Cardiac arrest resuscitation policy and practice: a survey of Western Australian hospitals

Rogal, Sonya, Finn, Judith and Jacobs, Ian (2011) Cardiac arrest resuscitation policy and practice: a survey of Western Australian hospitals. Australian Journal of Advanced Nursing, 27 1: 14-20.

Author Rogal, Sonya
Finn, Judith
Jacobs, Ian
Title Cardiac arrest resuscitation policy and practice: a survey of Western Australian hospitals
Journal name Australian Journal of Advanced Nursing   Check publisher's open access policy
ISSN 1447-4328
Publication date 2011-09
Sub-type Article (original research)
Open Access Status
Volume 27
Issue 1
Start page 14
End page 20
Total pages 7
Place of publication Kingston, ACT, Australia
Publisher Australian Nursing Federation
Language eng
Formatted abstract
Objective: To determine if cardiopulmonary resuscitation (CPR) policy and practice in Western Australian (WA) hospitals changed since the release of an operational directive from the WA Department of Health.

Design: 
Cross sectional postal survey conducted in 2008 compared to the results of the 2001 survey.

Setting: Western Australian public hospitals containing ten or more beds.

Subjects: 66 WA hospitals in 2001; 59 WA hospitals in 2008. 

Main outcome measures: Characteristics of defibrillators; CPR and defibrillation training and assessment; who was permitted to undertake defibrillation; type of cardiac arrest management team, whether data was routinely collected on cardiac arrests and outcomes and any other issues related to resuscitation policy and practice.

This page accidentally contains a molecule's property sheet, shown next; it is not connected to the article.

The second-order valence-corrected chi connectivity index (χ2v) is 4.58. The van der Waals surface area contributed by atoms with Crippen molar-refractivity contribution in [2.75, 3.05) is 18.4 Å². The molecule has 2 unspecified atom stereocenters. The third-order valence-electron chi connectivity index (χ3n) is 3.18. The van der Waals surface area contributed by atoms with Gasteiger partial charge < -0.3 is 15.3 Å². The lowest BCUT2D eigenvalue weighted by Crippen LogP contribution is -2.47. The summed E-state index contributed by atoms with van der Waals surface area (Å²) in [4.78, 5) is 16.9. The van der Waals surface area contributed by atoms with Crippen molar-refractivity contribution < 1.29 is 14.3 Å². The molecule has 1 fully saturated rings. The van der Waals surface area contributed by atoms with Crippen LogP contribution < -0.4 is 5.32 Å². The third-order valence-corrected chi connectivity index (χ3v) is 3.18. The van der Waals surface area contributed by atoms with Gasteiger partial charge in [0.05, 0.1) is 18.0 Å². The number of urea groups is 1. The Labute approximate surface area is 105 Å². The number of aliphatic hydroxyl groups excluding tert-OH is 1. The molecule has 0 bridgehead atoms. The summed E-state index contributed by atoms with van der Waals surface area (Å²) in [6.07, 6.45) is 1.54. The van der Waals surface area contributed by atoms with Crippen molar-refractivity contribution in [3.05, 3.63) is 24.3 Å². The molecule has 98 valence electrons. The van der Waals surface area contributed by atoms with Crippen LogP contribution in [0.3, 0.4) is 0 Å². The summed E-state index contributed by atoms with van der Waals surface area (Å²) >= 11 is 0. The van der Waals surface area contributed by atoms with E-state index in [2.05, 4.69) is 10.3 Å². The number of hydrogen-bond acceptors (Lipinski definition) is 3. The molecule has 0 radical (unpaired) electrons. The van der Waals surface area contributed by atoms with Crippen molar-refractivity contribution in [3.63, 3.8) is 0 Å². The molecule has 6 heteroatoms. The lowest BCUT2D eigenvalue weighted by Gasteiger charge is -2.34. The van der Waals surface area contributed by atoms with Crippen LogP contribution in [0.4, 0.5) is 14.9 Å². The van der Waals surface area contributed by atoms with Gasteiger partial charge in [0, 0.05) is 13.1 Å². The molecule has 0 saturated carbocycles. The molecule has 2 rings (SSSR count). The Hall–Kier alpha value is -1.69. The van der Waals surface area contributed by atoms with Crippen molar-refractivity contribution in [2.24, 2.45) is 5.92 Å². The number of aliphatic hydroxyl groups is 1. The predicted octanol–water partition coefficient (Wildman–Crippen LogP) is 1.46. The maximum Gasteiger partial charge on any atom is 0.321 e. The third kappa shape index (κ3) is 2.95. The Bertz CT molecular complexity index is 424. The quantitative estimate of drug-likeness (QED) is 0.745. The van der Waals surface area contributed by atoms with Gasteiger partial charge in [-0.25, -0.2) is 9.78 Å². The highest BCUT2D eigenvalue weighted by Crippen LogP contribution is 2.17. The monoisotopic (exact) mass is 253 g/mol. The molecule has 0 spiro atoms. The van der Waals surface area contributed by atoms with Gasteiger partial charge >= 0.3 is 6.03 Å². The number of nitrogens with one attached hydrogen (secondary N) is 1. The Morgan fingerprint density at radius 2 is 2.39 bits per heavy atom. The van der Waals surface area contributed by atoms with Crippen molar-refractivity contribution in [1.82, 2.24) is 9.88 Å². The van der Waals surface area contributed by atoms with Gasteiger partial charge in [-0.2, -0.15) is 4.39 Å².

Results: There was a 15% increase in the number of hospitals with AEDs (15% difference; 95% CI 10%, 29%; p=0.04) and an increase in proportion of hospitals that allowed nurses to defibrillate from 74% to 98% (24%difference; 95% CI 14%, 34%; p<0.001). There was an increase in the uptake of ARC guidelines (15% difference; 95% CI 5%, 25%; p<0.01).

Conclusions: 
Since the release of the operational directive following the 2001 survey more hospitals have purchased AEDs
and there has been an increase in the proportion of hospitals ‘allowing’ nurses to defibrillate. However, given the overwhelming evidence that time to defibrillation is the major determinant of likelihood of survival in cardiac arrest, it is indefensible that that not all hospitals can provide first responder defibrillation 24 hours per day, seven days per week. 
Keyword Advisory external defibrillation (AED)
Cardiac arrest
Cardiopulmonary resuscitation (CPR)
Nurse
Survey
Q-Index Code C1
Q-Index Status Provisional Code
Institutional Status Non-UQ

Document type: Journal Article
Sub-type: Article (original research)
Collection: School of Nursing, Midwifery and Social Work Publications
 
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Created: Fri, 18 Jul 2014, 13:20:08 EST by Vicki Percival on behalf of School of Nursing, Midwifery and Social Work